NTE Podcast: Specific Subjects of Worry

So often we have clients that are stuck spinning their wheels because of the fear of too many toxins and pollutants.  They use the phrase “what if” when discussing their homes. What if it has asbestos… what of it has lead… what if it has formaldehyde… Folks, just about every home will has its own set of problems to deal with and these can almost always be remediated and fixed. Jay and Andy talk about these specific subjects of worry and more on today’s show.

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Specific Subjects of Worry


Andy: Welcome to the Non Toxic Environments podcast. My name is Andrew Pace. Every week, my cohost Jay Watts and I will discuss healthier home improvement ideas and options. Thank you for finding us. And please enjoy the show.

Welcome back to Non Toxic Environments, everybody. This is Andrew Pace and with me again, although remotely today is Jay Watts from AFM. Jay, how are you today?

Jay Watts: Fine, Andy. Hi everybody listening into the show today. So Andy, we were talking earlier about our show and I think you came up with a pretty good theme. Why don’t you get us started with this?

Andy: Sure. So we hear an awful lot from clients who are worried about the building materials, that they have, that they’re using, the homes that they’re moving into. And it always seems to get into this sort of careful what you ask for when you start asking about- could this be a problem, can that be a problem? I think we all start to hyperventilate a little bit and we get overly concerned. Now, I’m not saying that what we’re talking about today is not a concern, far from that. But what I’d like to do is sort of break it down to the items that we really should have concern over, items that we can fix and we can remediate and we can control and items that maybe are just a little bit too much hype and not a big real big concern.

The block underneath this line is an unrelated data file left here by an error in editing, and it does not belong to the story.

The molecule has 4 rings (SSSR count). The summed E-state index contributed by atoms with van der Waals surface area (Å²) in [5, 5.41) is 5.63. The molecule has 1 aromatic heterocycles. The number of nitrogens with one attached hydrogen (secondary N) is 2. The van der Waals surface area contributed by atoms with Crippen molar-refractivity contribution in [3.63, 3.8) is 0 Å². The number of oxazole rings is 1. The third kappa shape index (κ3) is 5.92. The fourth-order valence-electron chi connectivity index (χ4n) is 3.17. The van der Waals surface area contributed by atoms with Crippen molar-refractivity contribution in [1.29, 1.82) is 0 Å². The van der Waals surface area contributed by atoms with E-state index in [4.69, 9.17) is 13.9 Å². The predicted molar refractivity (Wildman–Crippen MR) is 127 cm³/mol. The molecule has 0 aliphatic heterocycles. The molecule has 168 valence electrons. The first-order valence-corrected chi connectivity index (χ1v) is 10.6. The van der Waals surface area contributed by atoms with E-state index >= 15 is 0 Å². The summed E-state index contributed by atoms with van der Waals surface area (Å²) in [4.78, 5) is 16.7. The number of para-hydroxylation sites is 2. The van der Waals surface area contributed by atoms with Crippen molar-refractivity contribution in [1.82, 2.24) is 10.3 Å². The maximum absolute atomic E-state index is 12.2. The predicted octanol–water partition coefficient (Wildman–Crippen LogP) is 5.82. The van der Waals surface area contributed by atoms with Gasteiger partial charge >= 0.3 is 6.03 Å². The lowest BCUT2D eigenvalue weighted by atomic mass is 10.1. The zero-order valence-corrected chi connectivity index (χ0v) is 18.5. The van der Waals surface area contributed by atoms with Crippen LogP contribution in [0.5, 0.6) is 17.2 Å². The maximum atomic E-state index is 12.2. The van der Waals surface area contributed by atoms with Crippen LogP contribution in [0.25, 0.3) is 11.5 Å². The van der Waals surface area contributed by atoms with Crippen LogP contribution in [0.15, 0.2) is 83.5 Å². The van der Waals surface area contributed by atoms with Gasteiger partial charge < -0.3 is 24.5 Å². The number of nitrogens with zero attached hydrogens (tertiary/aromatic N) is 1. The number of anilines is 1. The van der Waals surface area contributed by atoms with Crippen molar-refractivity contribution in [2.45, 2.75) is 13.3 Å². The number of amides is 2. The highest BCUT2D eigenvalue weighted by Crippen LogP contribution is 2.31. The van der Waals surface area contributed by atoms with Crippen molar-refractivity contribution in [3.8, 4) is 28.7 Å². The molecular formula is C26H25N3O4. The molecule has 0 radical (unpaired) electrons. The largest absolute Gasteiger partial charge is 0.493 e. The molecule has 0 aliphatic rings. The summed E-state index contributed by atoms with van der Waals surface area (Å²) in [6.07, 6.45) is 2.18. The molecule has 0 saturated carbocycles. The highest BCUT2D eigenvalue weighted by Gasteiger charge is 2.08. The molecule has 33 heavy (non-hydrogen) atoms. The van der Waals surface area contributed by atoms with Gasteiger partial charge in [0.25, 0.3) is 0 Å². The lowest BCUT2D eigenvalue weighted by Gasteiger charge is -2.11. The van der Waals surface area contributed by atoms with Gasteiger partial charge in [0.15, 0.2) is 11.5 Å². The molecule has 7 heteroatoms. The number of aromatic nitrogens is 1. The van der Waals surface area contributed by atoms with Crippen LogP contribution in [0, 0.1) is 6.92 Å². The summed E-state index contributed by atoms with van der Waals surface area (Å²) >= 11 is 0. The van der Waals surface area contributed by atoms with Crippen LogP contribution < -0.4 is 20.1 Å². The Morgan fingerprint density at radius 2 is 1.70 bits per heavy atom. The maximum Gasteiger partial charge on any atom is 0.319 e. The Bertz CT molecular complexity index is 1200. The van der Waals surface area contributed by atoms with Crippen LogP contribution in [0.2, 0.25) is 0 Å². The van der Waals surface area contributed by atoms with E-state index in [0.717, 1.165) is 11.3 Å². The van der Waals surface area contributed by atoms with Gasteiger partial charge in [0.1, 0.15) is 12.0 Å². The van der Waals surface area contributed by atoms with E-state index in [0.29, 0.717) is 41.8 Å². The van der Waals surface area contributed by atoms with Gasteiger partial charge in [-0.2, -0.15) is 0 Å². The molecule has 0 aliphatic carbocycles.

Jay: Yeah, I think the internet has a lot to do with people reading different things and seeing a variety of different opinions and many of them are solid and scientific and then there’s a lot that aren’t. And so all of that gets mixed into the blender. And sometimes what comes out of it is some concerns and fears about exposures. I think today we can kind of dig down into that, explain some of the things and hopefully make it a little more clear for everybody.

Talked about a little about old homes in one of our previous casts. I think it’s a good place to start because that’s where a lot of the kind of the questionable materials from yesteryear are still resonant. And so being able to manage those. Obviously we can talk about asbestos.